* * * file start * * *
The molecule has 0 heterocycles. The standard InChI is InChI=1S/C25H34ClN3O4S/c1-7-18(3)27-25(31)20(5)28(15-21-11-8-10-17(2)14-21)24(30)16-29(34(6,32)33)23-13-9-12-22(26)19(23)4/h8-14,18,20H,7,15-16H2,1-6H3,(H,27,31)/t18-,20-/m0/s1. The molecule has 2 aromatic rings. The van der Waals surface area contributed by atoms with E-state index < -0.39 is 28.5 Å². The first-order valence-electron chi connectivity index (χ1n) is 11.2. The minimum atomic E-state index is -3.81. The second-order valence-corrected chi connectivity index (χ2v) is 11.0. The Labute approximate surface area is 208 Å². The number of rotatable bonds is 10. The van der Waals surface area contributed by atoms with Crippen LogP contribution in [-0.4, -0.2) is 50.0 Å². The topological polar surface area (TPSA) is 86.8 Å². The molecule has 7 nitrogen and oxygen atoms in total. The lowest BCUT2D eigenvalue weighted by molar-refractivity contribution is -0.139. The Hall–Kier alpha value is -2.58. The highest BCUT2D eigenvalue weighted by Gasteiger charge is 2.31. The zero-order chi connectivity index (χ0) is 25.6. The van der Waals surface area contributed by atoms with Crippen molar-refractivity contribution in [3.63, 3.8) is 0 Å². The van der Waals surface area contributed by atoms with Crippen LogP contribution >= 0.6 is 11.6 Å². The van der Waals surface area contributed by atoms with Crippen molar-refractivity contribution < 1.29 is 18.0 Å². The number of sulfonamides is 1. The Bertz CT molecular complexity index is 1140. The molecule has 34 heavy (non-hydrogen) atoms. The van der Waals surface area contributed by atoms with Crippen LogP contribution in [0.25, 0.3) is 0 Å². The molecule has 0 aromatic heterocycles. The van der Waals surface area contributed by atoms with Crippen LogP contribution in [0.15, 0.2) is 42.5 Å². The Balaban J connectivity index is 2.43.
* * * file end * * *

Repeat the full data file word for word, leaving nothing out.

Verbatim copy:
The molecule has 0 heterocycles. The standard InChI is InChI=1S/C25H34ClN3O4S/c1-7-18(3)27-25(31)20(5)28(15-21-11-8-10-17(2)14-21)24(30)16-29(34(6,32)33)23-13-9-12-22(26)19(23)4/h8-14,18,20H,7,15-16H2,1-6H3,(H,27,31)/t18-,20-/m0/s1. The molecule has 2 aromatic rings. The van der Waals surface area contributed by atoms with E-state index < -0.39 is 28.5 Å². The first-order valence-electron chi connectivity index (χ1n) is 11.2. The minimum atomic E-state index is -3.81. The second-order valence-corrected chi connectivity index (χ2v) is 11.0. The Labute approximate surface area is 208 Å². The number of rotatable bonds is 10. The van der Waals surface area contributed by atoms with Crippen LogP contribution in [-0.4, -0.2) is 50.0 Å². The topological polar surface area (TPSA) is 86.8 Å². The molecule has 7 nitrogen and oxygen atoms in total. The lowest BCUT2D eigenvalue weighted by molar-refractivity contribution is -0.139. The Hall–Kier alpha value is -2.58. The highest BCUT2D eigenvalue weighted by Gasteiger charge is 2.31. The zero-order chi connectivity index (χ0) is 25.6. The van der Waals surface area contributed by atoms with Crippen molar-refractivity contribution in [3.63, 3.8) is 0 Å². The van der Waals surface area contributed by atoms with Crippen LogP contribution >= 0.6 is 11.6 Å². The van der Waals surface area contributed by atoms with Crippen molar-refractivity contribution < 1.29 is 18.0 Å². The number of sulfonamides is 1. The Bertz CT molecular complexity index is 1140. The molecule has 34 heavy (non-hydrogen) atoms. The van der Waals surface area contributed by atoms with Crippen LogP contribution in [0.25, 0.3) is 0 Å². The molecule has 0 aromatic heterocycles. The van der Waals surface area contributed by atoms with Crippen LogP contribution in [0.15, 0.2) is 42.5 Å². The Balaban J connectivity index is 2.43.